PhD studentship: Mechanically induced phase transitions in Liquid Crystal Elastomers

University of Surrey

Supervisor names:  Dr James Adams and Dr Jon Bevan

Funding Status: Competition Funded Project (Students Worldwide)

Project description: Liquid crystal elastomers (LCEs) are an exciting type of composite elastic material with a wide range of current and potential applications (microfluidic actuators, haptic displays, shape memory materials, smart rubbers, active materials [1]). By combining properties of elastic solids with those of a liquid crystal, the resulting material is capable of exhibiting novel and unusual mechanical responses, such as soft elasticity. Associated with this in certain LCEs is ‘necking’, a form of abrupt, localized shape change surrounded by regions of relative homogeneity, whose appearance seems to depend very sensitively on the applied boundary conditions [2]. This behaviour is very poorly understood, and so this PhD project will focus on `filling the gap’ by developing and analysing a model of material microstructure capable of accurately predicting necking. 

The PhD project will be jointly supervised by academics from both the Departments of Mathematics and Physics at Surrey.  The goal is to develop and analyse a model of LCEs where so-called Frank energies are present: these ensure that director switching is controlled and lends a greater realism to both the problem and its mathematical and materials science setting. This unusual mechanism of necking behaviour, and the accompanying textures, can then be put in the much broader context of necking phenomena in other materials.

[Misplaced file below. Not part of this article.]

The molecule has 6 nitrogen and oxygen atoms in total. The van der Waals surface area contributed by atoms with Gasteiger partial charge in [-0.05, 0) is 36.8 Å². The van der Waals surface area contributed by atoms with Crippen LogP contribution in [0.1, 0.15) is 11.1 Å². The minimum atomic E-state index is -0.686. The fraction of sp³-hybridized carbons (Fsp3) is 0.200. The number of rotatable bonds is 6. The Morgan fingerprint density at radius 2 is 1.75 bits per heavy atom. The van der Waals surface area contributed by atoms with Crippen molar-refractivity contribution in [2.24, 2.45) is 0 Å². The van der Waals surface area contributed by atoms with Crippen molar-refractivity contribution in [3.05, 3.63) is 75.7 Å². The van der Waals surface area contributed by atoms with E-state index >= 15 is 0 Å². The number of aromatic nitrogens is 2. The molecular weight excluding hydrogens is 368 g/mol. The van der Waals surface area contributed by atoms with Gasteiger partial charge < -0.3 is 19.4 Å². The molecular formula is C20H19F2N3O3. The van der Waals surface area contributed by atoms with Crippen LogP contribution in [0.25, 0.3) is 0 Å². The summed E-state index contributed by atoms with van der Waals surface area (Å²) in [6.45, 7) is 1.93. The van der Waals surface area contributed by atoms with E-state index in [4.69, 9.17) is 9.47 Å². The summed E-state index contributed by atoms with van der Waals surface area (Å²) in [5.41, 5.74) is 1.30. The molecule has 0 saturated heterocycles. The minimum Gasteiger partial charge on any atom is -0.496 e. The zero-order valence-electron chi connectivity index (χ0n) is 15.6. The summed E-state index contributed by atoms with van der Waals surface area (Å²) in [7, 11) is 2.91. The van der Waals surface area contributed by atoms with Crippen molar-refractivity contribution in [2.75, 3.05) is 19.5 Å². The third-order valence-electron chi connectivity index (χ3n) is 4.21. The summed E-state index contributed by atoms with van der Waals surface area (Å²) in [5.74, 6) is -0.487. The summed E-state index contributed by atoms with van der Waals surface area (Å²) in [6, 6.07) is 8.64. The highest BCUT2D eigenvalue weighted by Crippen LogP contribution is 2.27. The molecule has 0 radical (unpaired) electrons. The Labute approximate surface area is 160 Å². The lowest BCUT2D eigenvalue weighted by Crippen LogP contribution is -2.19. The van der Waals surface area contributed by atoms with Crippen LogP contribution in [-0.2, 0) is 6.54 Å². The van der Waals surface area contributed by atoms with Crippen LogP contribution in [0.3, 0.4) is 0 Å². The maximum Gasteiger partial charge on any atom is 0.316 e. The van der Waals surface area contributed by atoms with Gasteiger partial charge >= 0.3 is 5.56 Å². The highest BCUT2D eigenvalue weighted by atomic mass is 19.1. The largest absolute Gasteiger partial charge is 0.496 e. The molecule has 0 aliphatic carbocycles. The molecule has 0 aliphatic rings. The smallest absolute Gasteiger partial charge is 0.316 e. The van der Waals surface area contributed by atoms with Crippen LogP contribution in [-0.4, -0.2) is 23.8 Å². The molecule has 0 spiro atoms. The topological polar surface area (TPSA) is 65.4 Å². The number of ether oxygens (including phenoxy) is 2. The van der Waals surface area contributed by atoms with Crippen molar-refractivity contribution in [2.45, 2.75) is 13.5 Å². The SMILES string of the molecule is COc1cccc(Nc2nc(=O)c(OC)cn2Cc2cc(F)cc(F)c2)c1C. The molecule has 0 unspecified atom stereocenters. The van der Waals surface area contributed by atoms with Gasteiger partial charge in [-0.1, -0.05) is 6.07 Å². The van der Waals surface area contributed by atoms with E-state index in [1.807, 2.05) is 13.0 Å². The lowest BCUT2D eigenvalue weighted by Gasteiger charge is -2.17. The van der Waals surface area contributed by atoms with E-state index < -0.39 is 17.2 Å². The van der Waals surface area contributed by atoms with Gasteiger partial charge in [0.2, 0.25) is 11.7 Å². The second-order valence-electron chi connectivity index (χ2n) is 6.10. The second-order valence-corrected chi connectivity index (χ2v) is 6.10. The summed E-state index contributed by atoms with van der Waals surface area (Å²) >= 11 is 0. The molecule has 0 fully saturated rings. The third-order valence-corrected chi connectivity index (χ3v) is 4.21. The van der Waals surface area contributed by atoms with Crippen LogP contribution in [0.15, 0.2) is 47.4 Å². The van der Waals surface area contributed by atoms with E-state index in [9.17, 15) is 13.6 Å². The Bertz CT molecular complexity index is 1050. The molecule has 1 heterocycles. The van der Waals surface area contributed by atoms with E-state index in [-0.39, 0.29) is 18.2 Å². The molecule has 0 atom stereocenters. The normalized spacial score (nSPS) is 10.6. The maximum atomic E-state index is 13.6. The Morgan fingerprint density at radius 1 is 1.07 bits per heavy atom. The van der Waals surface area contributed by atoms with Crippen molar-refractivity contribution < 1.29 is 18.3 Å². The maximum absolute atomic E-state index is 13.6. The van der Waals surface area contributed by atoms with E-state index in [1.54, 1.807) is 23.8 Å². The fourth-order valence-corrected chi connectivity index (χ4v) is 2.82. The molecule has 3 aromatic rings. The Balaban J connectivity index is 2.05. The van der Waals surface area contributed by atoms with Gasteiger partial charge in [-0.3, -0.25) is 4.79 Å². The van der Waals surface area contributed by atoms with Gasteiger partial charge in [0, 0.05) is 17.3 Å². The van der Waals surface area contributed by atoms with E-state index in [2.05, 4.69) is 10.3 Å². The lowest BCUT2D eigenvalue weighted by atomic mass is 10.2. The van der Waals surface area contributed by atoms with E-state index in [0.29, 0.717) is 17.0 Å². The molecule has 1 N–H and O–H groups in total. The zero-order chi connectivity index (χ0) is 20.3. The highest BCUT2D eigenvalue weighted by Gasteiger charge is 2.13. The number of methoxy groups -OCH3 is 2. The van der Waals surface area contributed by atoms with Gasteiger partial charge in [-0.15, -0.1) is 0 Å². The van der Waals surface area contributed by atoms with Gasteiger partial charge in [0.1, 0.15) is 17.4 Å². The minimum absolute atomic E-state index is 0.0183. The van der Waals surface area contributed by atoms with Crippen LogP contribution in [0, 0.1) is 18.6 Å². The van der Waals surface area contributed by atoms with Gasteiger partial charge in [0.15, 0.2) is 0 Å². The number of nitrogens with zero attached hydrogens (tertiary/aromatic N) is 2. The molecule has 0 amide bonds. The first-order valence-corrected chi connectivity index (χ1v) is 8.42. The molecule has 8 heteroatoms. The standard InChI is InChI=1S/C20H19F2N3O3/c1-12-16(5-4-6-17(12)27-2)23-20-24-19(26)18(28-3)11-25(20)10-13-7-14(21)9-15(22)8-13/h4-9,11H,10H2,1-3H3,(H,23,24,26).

As a PhD student based in the Department of Mathematics (but with extensive interaction with the Department of Physics), you will work as part of a vibrant and supportive community of early career researchers who exchange ideas and collaborate with each other and the wider mathematics and physics community. You will be extensively trained for a career as a professional mathematician/physicist, which will set you on the right track for a future in academia, industry or government. In particular, training will be provided in the techniques needed to model and analyse LCEs, so no prior knowledge of these materials is necessary.

During your PhD you will also receive comprehensive training in transferable skills such as project management, communication and time management through our Faculty Graduate School. In addition, you will broaden your horizons by taking courses via national networks such as the national MAGIC consortia as well as our own in-house MSc programme.

Applicants should have a minimum of a first class honours degree in mathematics or physics and they must be willing to work at the interface of both fields. Preferably applicants will hold a MMath, MPhys or MSc degree, though exceptional BSc students will be considered.

The Faculty has a number of fully funded PhD studentships for UK and EU nationals who can demonstrate the appropriate residency requirements. These studentships will include the tuition fees and a tax-free stipend. The Department has also a few scholarships for partial funding for overseas fees. However, funding for overseas students is limited and overseas students are encouraged to find suitable funding themselves.


1] T. J. White and D. J. Broer,  Nature Materials 14, 1087, 2015.

[2] H. Higaki et al. Macromolecules 46, 5223,  2013.

[3] S. Conti et al. Phys. Rev. E 66 061710 2002.

Application enquiries:

Dr Matt Turner

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